4 Hidden Costs Entrepreneurs Omit From Their Forecasts

by: Smith and Howard

August 28, 2018

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When entrepreneurs prepare financial forecasts for their business plans, they sometimes overlook costs that might have the potential to derail their business. That’s particularly problematic if a bank relies on a forecast during the initial underwriting process or on an ongoing basis to justify increases in a start-up borrower’s debt. Here are four costs entrepreneurs tend to leave out or miscalculate.

1.  Insurance

In today’s litigious environment, businesses must protect themselves from a broad range of risks. Insurance can help small business owners mitigate the risk of running a business, but it’s important for them to get the right type and amount of coverage. Most insurance companies offer a general liability policy for small businesses that serves as a good starting point. It includes a suite of insurance products that are most relevant to small businesses. However, borrowers also should consider purchasing add-ons, such as flood, terrorism or cyberinsurance addendums, depending on their location and the nature of their operations.

2. Fraud, obsolescence and spoilage

Business owners don’t expect to be victimized by fraud. While theft happens infrequently, dishonest employees, customers and suppliers do steal. In fact, small businesses tend to suffer higher fraud losses than large ones. The median loss for businesses with fewer than 100 employees is $200,000, compared to $104,000 for larger organizations, according to the 2018 Report to the Nations by the Association of Certified Fraud Examiners.

Inventory can be especially vulnerable to fraud and theft. Although shrinkage estimates vary, businesses generally report losing between 1% to 2% of inventory to theft. In addition, over time inventory may become obsolete or damaged — especially in small businesses that sell technology-related products. When writing off obsolete products, borrowers should offset estimates with revenue earned from disposing of those items at a deep discount.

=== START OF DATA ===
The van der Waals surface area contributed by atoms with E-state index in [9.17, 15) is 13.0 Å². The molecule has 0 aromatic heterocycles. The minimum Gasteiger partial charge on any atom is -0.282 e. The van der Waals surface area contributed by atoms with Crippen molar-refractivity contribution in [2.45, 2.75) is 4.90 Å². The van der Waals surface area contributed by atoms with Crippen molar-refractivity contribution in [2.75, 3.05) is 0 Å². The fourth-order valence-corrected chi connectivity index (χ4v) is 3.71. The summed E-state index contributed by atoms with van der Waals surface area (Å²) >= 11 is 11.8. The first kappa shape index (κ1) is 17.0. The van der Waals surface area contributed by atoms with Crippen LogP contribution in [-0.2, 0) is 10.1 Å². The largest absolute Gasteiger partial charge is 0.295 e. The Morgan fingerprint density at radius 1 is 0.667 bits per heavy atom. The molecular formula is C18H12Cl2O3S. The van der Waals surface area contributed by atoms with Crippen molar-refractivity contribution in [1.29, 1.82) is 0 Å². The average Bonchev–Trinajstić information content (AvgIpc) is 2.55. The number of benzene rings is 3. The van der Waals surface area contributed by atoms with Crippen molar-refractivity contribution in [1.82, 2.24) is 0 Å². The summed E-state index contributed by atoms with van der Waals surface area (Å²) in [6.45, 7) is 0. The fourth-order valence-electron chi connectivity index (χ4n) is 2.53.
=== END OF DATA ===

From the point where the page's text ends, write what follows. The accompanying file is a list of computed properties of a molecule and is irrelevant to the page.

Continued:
3. Personal salary misstatements

Some entrepreneurs exclude their salary from the start-up’s expenses. If a borrower is determined to forgo his or her salary, ask how much savings the entrepreneur has set aside to pay their basic living expenses. Your discussion may lead to revised forecasts that include the amount they need to live on while building the business.

4. Professional fees

Most start-ups need legal and accounting advice. At a minimum, forecasts should include any legal fees they expect to incur at formation, as well as legal and accounting fees due around tax time.   

A business plan’s accuracy depends, in part, on the small business owner’s ability to identify and quantify relevant costs. When a small business owner omits or underestimates certain costs from their forecasts, the potential for financial strife in the future grows.

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